Rattle – Beethoven 5th (EMI)

0 of 5 stars

Symphony No.5 in C minor
Violin Concerto in D

Kyung-Wha Chung (violin)
Vienna Philharmonic Orchestra conducted by Sir Simon Rattle

Reviewed by: Colin Anderson

Reviewed: October 2001
CD No: EMI CDC 5 57165 2

Make what you will of the coupling. As a straight transfer of a concert to CD, fair enough; in fact, these are separate events. The Beethoven is live, or said to be, from the first three days of December 2000; the Brahms followed a few weeks later, a studio production, both recorded in Vienna’s Musikverein.

This is a sort of ’sampler’ Beethoven 5. Rattle’s much-heralded VPO symphony cycle doesn’t begin until 2002 and will include a ’new’ Fifth. ’Live recording’ says the booklet, yet there is little audience ambience to suggest this is the case. Maybe a few chosen people were gathered in the stalls; perhaps a decision was made to record each movement whole and not edit – ’go for it’ – certainly there’s spontaneity but little evidence of a full audience with all that entails noise-wise, although there are some extraneous sounds. The recording is excellent, spacious and well balanced; good not to have additional resonance added to this venue’s acoustic as has happened from other labels.

Rattle’s view of the music vies between ’ancient and modern’ performing practices, leaning, in turn, to Classical then Romantic gestures. Speeds are metronomically fleet yet Rattle wants to mould, even sentimentalise, phrases; expression orientates to staccato and sustained legato via a narrow bandwidth. Full, vibrant tuttis (brass and timpani to the fore) rub shoulders with minimal-vibrato strings (which can seem distant, although distribution between antiphonal violins is even) and lean wind sonorities. I like Rattle’s drive, ear for texture and sense of culmination, albeit stylistic bed-hopping compromises the latter en route.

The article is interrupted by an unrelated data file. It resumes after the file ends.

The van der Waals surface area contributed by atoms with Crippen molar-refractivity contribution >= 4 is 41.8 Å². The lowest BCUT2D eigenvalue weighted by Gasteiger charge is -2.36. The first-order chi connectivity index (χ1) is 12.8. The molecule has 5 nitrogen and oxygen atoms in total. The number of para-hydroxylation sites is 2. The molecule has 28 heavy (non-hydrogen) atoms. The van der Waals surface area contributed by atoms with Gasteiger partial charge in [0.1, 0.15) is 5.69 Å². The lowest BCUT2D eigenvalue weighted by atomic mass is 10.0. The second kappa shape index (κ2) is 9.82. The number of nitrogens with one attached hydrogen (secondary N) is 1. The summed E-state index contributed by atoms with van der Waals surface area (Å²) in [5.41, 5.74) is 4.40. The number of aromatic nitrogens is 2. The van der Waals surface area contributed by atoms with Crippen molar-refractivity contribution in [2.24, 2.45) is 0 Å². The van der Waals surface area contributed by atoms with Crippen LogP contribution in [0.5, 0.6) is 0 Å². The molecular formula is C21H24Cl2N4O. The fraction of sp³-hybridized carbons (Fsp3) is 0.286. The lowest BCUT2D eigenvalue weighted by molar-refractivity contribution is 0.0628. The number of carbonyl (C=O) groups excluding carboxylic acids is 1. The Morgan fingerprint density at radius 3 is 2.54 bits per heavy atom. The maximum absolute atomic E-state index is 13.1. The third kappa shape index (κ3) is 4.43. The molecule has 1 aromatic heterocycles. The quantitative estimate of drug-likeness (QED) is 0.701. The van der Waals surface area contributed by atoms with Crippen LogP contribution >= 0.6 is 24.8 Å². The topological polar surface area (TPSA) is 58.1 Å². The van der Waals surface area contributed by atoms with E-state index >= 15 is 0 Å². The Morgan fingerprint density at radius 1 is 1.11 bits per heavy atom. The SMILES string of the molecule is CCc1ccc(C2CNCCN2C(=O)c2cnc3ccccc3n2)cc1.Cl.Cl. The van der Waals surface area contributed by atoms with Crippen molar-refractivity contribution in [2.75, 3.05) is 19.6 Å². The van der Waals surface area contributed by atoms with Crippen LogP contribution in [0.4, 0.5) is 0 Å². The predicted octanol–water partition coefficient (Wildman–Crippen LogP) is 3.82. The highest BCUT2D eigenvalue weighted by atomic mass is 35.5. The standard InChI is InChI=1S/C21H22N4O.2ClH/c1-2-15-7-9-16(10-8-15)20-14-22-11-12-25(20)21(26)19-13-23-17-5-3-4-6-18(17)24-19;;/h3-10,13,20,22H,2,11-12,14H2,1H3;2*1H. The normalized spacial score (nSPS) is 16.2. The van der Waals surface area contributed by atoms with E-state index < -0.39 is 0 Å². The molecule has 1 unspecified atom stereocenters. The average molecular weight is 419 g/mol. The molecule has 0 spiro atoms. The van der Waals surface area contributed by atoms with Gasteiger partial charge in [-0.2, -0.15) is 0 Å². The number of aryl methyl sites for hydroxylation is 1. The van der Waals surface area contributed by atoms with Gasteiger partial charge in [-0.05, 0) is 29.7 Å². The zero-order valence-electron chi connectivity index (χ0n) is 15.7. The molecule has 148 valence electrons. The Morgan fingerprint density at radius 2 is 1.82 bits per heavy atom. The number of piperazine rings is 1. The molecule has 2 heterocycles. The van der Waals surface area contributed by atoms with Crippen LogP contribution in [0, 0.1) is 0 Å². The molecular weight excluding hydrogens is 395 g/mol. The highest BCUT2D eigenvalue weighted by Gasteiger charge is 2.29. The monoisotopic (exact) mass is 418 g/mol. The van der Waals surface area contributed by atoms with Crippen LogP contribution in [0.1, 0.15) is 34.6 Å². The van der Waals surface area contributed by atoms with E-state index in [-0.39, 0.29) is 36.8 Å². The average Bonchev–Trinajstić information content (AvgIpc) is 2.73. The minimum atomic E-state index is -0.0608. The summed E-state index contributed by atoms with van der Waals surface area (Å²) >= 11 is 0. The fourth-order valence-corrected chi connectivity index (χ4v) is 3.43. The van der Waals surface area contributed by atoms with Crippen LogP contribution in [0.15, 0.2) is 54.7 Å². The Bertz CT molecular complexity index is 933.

This rather dapper, sometimes glib Fifth precludes a sense of struggle – the familiar ’dark to light’ scenario – with little perception of danger, shadows or eventual victory. Repeats are in place save for the ’uncertain’ reprise of the scherzo (Beethoven failed to mark a conventional repeat … maybe he didn’t); I wouldn’t want to hear Rattle’s weightless, clipped way with the double bass-led passage (from 1’46”) twice.

Rattle’s concern to elicit detail is admirable, although, in the finale, the piccolo’s ’cheeky-chappie’ impersonation sounds impertinent in the context of ever-growing triumph. Or perhaps we’ve got too used to a ’programme’ for this symphony and its wartime connotations … and then there’s ’tradition’ of course, that of Furtwangler, Toscanini, Klemperer et al. George Szell would get my vote, his Philips Concertgebouw recording [464 682-2, now with Sibelius 2]. If Rattle lacks a certain gravitas, he does offer an individual and interesting viewpoint that should be heard, even if his seeking-out some sort of ’authenticity’ can’t disguise that he knows and probably loves what a whole range of twentieth-century conductors have brought to this music. Will he consciously re-think the music before he records it again?

No problems with the Violin Concerto, which surprisingly is Chung’s first recording of it; incidentally, I have hyphenated Kyung-Wha, which EMI do not, yet each reference I have consulted suggests it should be as here. The recording is again lucid and affords a welcome natural balance to her. Rattle’s blending of string textures between 1’17”-1’45” in the first movement is particularly haunting in its stressing of usually-unheard lines. He’s more than an accompanist; this is a collaboration, the VPO sweetly responsive and glowing.

Chung is at her finest in moments of introspection and lyricism, where her expressive and contoured playing comes into its own, especially in the opening movement’s coda; she makes a fine job of Joachim’s cadenza, exploiting the fantasy aspects of it. In the bravura passages she may not always have the dazzling technique that the music demands, but her depth of purpose, commitment and seasoned professionalism see her through. If that sounds cautionary, I should stress that there’s much to admire and return to … just that there’s lots of recordings of the Brahms out there, though not many, if any with a Janus-like Beethoven 5, which Rattle recreates so as to halt its evolution but knows where it has been before it has arrived!

A unique if curious CD with an equally curious booklet note offering a bit of history, artist eulogy and enthusiastic press comment. Make up your own mind!

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